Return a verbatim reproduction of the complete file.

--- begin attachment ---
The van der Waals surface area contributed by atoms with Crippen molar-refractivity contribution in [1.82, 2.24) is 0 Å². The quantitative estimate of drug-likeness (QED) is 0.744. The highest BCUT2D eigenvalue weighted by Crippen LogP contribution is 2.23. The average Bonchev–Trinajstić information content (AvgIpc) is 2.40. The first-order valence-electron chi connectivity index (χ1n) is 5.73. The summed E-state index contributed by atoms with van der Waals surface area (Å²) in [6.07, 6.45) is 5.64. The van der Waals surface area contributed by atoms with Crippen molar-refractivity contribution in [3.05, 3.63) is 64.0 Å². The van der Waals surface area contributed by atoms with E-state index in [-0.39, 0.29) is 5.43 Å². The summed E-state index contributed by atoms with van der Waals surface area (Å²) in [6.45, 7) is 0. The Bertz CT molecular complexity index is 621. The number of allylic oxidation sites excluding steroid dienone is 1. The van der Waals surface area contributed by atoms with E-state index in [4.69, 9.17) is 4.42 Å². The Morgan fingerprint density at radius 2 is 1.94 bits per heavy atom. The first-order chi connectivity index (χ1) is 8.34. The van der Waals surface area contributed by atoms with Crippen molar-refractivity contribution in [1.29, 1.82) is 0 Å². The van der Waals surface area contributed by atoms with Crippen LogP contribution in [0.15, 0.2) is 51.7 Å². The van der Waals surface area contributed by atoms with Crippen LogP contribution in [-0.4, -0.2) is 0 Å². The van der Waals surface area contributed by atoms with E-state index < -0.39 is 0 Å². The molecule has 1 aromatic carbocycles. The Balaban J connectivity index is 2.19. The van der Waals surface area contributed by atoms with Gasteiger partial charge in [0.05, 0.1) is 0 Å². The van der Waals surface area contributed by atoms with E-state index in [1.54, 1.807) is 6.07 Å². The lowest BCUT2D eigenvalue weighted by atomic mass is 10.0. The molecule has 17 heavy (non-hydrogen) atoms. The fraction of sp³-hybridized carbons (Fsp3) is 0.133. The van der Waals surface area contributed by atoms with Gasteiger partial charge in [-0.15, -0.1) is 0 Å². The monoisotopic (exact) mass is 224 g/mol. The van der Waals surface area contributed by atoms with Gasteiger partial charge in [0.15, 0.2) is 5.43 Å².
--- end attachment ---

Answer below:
The van der Waals surface area contributed by atoms with Crippen molar-refractivity contribution in [1.82, 2.24) is 0 Å². The quantitative estimate of drug-likeness (QED) is 0.744. The highest BCUT2D eigenvalue weighted by Crippen LogP contribution is 2.23. The average Bonchev–Trinajstić information content (AvgIpc) is 2.40. The first-order valence-electron chi connectivity index (χ1n) is 5.73. The summed E-state index contributed by atoms with van der Waals surface area (Å²) in [6.07, 6.45) is 5.64. The van der Waals surface area contributed by atoms with Crippen molar-refractivity contribution in [3.05, 3.63) is 64.0 Å². The van der Waals surface area contributed by atoms with E-state index in [-0.39, 0.29) is 5.43 Å². The summed E-state index contributed by atoms with van der Waals surface area (Å²) in [6.45, 7) is 0. The Bertz CT molecular complexity index is 621. The number of allylic oxidation sites excluding steroid dienone is 1. The van der Waals surface area contributed by atoms with E-state index in [4.69, 9.17) is 4.42 Å². The Morgan fingerprint density at radius 2 is 1.94 bits per heavy atom. The first-order chi connectivity index (χ1) is 8.34. The van der Waals surface area contributed by atoms with Crippen molar-refractivity contribution in [1.29, 1.82) is 0 Å². The van der Waals surface area contributed by atoms with Crippen LogP contribution in [0.15, 0.2) is 51.7 Å². The van der Waals surface area contributed by atoms with Crippen LogP contribution in [-0.4, -0.2) is 0 Å². The van der Waals surface area contributed by atoms with E-state index < -0.39 is 0 Å². The molecule has 1 aromatic carbocycles. The Balaban J connectivity index is 2.19. The van der Waals surface area contributed by atoms with Gasteiger partial charge in [0.05, 0.1) is 0 Å². The van der Waals surface area contributed by atoms with E-state index in [1.54, 1.807) is 6.07 Å². The lowest BCUT2D eigenvalue weighted by atomic mass is 10.0. The molecule has 17 heavy (non-hydrogen) atoms. The fraction of sp³-hybridized carbons (Fsp3) is 0.133. The van der Waals surface area contributed by atoms with Gasteiger partial charge in [-0.15, -0.1) is 0 Å². The monoisotopic (exact) mass is 224 g/mol. The van der Waals surface area contributed by atoms with Gasteiger partial charge in [0.15, 0.2) is 5.43 Å².